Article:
Chennai man creating world of compassion with his animal rescue mission- The New Indian Express


Express News Service

CHENNAI: Growing up in his grandmother’s house at Alwarpet, Antony Rubin would often look at the flocking birds and loitering animals through the rusty window panes. Suffering from dyslexia, the young boy’s thoughts and hands were not in sync. “I could not decode words, people could not understand me since there was so much stigma around it,” he says, adding that an IQ test done on him in Class 4 proved that he had the IQ of a third-year engineering student.

When he reached Class 11, Antony decided to volunteer for an NGO and test the waters in working towards animal welfare. This was when he realised the purpose of his life: helping out animals. “Working with the team, we would catch overloaded bullock carts and file cases againsy trucks illegally transporting animals. Later, I was involved in a rescue operation to save animals from illegal slaughter,” recollects Antony, currently advising member of the State Board of Wildlife.

His tryst with saving animals reached a new level in 2002, after the use of wild animals including lions, panthers, monkeys and tigers was banned in circuses. He received a tip-off that four lions were caged in Virudhunagar, and that the people behind it where hiding in pockets of Tamil Nadu and Kerala. “To my utter shock, the lions were kept in a rusted cage and fed vegetarian food and animal fat. Outside the caravan, life went on as usual with tea, laundry and departmental stores opened, and children casually played cricket,” Antony said, shuddering at that sight.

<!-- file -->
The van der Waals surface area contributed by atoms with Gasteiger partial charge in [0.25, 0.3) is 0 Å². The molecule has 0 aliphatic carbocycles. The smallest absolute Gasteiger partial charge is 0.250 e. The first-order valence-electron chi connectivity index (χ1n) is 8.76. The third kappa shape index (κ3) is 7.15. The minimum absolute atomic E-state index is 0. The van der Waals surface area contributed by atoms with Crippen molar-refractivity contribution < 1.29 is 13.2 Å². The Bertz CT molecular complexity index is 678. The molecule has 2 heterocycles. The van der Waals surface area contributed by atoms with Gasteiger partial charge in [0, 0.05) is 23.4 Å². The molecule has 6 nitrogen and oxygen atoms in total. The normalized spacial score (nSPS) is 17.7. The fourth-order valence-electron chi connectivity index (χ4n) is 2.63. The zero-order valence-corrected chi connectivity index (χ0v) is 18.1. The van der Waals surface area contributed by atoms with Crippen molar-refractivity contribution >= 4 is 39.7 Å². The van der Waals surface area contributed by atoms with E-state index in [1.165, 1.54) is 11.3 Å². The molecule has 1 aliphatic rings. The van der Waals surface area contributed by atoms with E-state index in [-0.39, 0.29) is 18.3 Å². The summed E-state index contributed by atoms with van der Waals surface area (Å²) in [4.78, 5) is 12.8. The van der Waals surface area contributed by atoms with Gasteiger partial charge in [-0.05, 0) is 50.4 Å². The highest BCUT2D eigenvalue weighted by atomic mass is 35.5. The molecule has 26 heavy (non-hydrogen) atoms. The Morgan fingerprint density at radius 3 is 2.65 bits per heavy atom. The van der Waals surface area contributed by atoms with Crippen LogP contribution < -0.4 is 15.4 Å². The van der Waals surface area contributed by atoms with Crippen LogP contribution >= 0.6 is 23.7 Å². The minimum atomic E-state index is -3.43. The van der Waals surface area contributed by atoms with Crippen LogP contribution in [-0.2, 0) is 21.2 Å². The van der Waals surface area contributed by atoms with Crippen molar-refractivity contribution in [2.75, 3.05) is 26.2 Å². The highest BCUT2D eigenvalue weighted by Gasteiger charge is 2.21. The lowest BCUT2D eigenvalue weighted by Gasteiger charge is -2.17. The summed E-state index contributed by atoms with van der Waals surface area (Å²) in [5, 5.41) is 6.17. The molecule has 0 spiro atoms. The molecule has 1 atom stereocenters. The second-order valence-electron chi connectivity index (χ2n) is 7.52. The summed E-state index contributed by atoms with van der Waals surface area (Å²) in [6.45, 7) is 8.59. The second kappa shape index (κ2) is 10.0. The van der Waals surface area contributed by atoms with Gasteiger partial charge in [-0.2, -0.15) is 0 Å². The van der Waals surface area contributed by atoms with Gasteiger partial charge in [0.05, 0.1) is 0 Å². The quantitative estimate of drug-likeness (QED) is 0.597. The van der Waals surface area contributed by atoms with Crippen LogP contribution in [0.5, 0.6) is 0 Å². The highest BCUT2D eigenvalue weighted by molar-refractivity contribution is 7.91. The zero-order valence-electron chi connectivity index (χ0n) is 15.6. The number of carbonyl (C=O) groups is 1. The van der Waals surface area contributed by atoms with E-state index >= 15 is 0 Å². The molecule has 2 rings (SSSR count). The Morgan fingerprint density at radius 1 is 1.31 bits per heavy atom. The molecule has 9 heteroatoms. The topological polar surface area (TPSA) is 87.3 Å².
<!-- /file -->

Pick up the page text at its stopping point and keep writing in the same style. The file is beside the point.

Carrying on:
When his pleas to the government failed miserably, he made an attempt by driving to Chennai to inform the media about the incident, and took them to the spot. “The pressure from media made the government take action. All four lions were shifted to an animal rescue centre in Vandalur,” Antony says with a laugh.
This was followed by the rescue of four chimpanzees and numerous horses from the Marina Beach that had been kept under cruel conditions. “One of the horses died in front of us. The government then initiated action and seized the horses that were not kept in good condition,” he adds.

Apart from this, the animal lover rescued Malabar squirrels and exotic species like peacocks and panthers reared by people to appear fashionable in Chennai. Such constant intervention invited death threats from those who rear horses and other wild animals for their livelihood.But the threats failed to deter Antony from caring about the environment.

Antony was in the spotlight recently when the Finance Minister, and a dog lover himself, Palanivel Thiagarajan thanked him on social media for assisting in the rescue of a seven-month-old golden retriever that was reunited with the family after a 40-day search. Ruby’s disappearance had sparked a furore when the FM tweeted about it. Antony and a team of activists created a video, which was circulated on social media. All food delivery boys in the area were tracked, and they zeroed in on the boy who took the dog away.

According to him, there is only one way to prevent animal cruelty and preserve the bubble of kindness, which is to spread awareness from school level. “The government should provide guidance to the students,”he adds.



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